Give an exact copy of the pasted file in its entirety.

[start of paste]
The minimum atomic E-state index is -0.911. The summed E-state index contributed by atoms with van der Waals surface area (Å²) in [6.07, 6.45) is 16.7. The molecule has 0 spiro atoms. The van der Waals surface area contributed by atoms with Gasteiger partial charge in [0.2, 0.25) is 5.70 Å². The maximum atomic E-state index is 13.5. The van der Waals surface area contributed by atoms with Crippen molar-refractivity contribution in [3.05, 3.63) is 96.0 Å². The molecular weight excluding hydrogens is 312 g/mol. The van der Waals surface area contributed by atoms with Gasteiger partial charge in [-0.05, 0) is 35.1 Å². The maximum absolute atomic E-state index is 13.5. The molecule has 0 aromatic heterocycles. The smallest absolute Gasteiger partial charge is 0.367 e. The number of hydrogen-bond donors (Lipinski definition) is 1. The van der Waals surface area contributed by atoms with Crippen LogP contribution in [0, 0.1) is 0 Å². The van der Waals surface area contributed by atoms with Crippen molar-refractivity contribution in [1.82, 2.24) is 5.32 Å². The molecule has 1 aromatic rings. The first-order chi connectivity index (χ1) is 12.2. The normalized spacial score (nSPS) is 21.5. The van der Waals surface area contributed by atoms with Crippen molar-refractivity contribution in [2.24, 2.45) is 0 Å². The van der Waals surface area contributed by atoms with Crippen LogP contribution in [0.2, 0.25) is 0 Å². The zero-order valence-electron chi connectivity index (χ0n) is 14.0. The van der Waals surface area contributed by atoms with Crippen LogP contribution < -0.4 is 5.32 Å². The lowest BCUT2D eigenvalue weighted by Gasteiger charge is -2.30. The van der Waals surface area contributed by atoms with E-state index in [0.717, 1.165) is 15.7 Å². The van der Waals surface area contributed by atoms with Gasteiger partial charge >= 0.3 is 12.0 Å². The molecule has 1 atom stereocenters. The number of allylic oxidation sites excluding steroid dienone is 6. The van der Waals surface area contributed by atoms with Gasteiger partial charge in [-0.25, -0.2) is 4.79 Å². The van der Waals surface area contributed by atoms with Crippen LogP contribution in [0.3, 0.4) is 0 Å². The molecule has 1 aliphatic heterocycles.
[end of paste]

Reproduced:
The minimum atomic E-state index is -0.911. The summed E-state index contributed by atoms with van der Waals surface area (Å²) in [6.07, 6.45) is 16.7. The molecule has 0 spiro atoms. The van der Waals surface area contributed by atoms with Gasteiger partial charge in [0.2, 0.25) is 5.70 Å². The maximum atomic E-state index is 13.5. The van der Waals surface area contributed by atoms with Crippen molar-refractivity contribution in [3.05, 3.63) is 96.0 Å². The molecular weight excluding hydrogens is 312 g/mol. The van der Waals surface area contributed by atoms with Gasteiger partial charge in [-0.05, 0) is 35.1 Å². The maximum absolute atomic E-state index is 13.5. The molecule has 0 aromatic heterocycles. The smallest absolute Gasteiger partial charge is 0.367 e. The number of hydrogen-bond donors (Lipinski definition) is 1. The van der Waals surface area contributed by atoms with Crippen LogP contribution in [0, 0.1) is 0 Å². The van der Waals surface area contributed by atoms with Crippen molar-refractivity contribution in [1.82, 2.24) is 5.32 Å². The molecule has 1 aromatic rings. The first-order chi connectivity index (χ1) is 12.2. The normalized spacial score (nSPS) is 21.5. The van der Waals surface area contributed by atoms with Crippen molar-refractivity contribution in [2.24, 2.45) is 0 Å². The van der Waals surface area contributed by atoms with Crippen LogP contribution in [0.2, 0.25) is 0 Å². The zero-order valence-electron chi connectivity index (χ0n) is 14.0. The van der Waals surface area contributed by atoms with Crippen LogP contribution < -0.4 is 5.32 Å². The lowest BCUT2D eigenvalue weighted by Gasteiger charge is -2.30. The van der Waals surface area contributed by atoms with E-state index in [0.717, 1.165) is 15.7 Å². The van der Waals surface area contributed by atoms with Gasteiger partial charge >= 0.3 is 12.0 Å². The molecule has 1 atom stereocenters. The number of allylic oxidation sites excluding steroid dienone is 6. The van der Waals surface area contributed by atoms with Gasteiger partial charge in [-0.25, -0.2) is 4.79 Å². The van der Waals surface area contributed by atoms with Crippen LogP contribution in [0.3, 0.4) is 0 Å². The molecule has 1 aliphatic heterocycles.